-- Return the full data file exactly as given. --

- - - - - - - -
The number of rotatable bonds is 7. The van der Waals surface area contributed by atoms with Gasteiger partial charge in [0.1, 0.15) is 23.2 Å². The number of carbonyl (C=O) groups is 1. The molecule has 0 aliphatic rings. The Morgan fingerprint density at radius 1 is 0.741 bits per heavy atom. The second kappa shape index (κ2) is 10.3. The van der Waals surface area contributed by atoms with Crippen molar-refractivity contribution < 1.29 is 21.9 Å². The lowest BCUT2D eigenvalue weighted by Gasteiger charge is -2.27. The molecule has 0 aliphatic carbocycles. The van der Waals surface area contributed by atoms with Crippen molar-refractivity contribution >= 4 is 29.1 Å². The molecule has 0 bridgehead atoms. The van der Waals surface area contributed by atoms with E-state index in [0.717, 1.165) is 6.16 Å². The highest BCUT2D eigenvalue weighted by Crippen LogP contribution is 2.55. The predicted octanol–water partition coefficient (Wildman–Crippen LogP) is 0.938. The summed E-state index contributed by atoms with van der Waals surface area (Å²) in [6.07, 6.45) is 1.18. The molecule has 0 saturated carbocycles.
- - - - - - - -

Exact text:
The number of rotatable bonds is 7. The van der Waals surface area contributed by atoms with Gasteiger partial charge in [0.1, 0.15) is 23.2 Å². The number of carbonyl (C=O) groups is 1. The molecule has 0 aliphatic rings. The Morgan fingerprint density at radius 1 is 0.741 bits per heavy atom. The second kappa shape index (κ2) is 10.3. The van der Waals surface area contributed by atoms with Crippen molar-refractivity contribution < 1.29 is 21.9 Å². The lowest BCUT2D eigenvalue weighted by Gasteiger charge is -2.27. The molecule has 0 aliphatic carbocycles. The van der Waals surface area contributed by atoms with Crippen molar-refractivity contribution >= 4 is 29.1 Å². The molecule has 0 bridgehead atoms. The van der Waals surface area contributed by atoms with E-state index in [0.717, 1.165) is 6.16 Å². The highest BCUT2D eigenvalue weighted by Crippen LogP contribution is 2.55. The predicted octanol–water partition coefficient (Wildman–Crippen LogP) is 0.938. The summed E-state index contributed by atoms with van der Waals surface area (Å²) in [6.07, 6.45) is 1.18. The molecule has 0 saturated carbocycles.